I stood on the side of the road with a bag of chicken. The moon had risen into the sky and the cars came with headlights blazing.
I had just finished eating at the Carcamo’s, a family who had worked with La Ceiba for years. It was the grandmother, Donia Sonia, who started inviting me over to chat while they set up their chicken stand every Sunday night.
I loved going, because we always touched on financials, but never dwelled on them. They occupied themselves with work and were happy to have me around, usually sitting quietly and watching people walk by. Sometimes I felt like the old man on the porch during the dust bowl, except instead of lemonade I had a Pepsi and instead of a shotgun I had a banana.
Tonight I had stayed a little too long. A dozen buses passed me by on the way into town. They all seemed in too much of a hurry, or on a direct route, to pick up a single gringo.
People told me this area got a little sketchier at night. As the last of the sunlight faded and I found myself stranded without a ride, I looked left – right – and back where I came, then gulped. Yep, I thought to myself, definitely a little sketchier.
Suddenly, a woman approached me from behind. It was Wendy Waleska, one of the Carcamo sisters. She told me she had come to wait with me. I asked her if she still had a lot of work to do and she agreed, but it would be better to wait together so I wasn’t alone.
A few more buses passed by without a care. Then, Sonia and Aminta appeared.
“Jeff,” they said, “what are you still doing here? You should have gone before the sun went down.”
I sheepishly tried to explain I had tried. At this time of night, only one or two more buses would pass, if not a stray taxi from Brisas. One of them offered to walk me down to Villa, another to call a local taxi for me. Aminta, literally holding knitting needles and half finished cozy, told me to think about catching an earlier bus next time.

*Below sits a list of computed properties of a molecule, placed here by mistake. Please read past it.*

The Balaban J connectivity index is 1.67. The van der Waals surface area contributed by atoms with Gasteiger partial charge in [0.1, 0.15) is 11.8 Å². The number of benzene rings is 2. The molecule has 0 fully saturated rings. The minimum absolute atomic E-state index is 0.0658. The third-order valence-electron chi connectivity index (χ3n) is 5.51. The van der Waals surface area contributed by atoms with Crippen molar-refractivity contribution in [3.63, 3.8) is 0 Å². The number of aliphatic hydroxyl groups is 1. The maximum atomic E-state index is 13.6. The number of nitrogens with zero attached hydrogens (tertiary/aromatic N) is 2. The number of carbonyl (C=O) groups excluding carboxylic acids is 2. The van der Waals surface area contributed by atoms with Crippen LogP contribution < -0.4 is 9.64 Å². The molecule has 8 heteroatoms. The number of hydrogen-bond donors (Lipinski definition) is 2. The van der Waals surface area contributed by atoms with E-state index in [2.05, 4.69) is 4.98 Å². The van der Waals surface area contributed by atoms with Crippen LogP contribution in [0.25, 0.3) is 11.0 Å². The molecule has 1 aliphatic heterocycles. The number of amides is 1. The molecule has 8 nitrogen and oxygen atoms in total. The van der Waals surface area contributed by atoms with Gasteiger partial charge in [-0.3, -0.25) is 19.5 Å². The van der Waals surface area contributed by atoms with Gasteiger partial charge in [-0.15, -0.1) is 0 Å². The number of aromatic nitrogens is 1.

Finally, another bus appeared and when it drew closer, all three women and I stepped onto the road and started flagging our hands vigorously in front of it. The bus almost appeared to groan, as if being nagged, and saddled over to the shoulder. I just had time to squeeze Wendy’s hand, yell ‘thank you’ to all of them, and jump onboard.
We may work in Microfinance, but in this way, microfinance works for us. They had a reason to know me and to talk to me, because the organization I represent offers them loans, but any courtesies would have been unnecessary once I stepped outside their gates. This did not have to do with buttering up a gringo, although they might have taken some pity on me as the foreigner. They were just being kind to a friend – loan or no loan, Honduran or no Honduran.
I remember standing there, watching their silhouettes in front of the yellow headlights, and realizing I could recite each individual loan amount they had last. I could tell you how well their repayment was and I could tell you an estimate of their weekly income, but I couldn’t tell you how much it meant to me that they cared.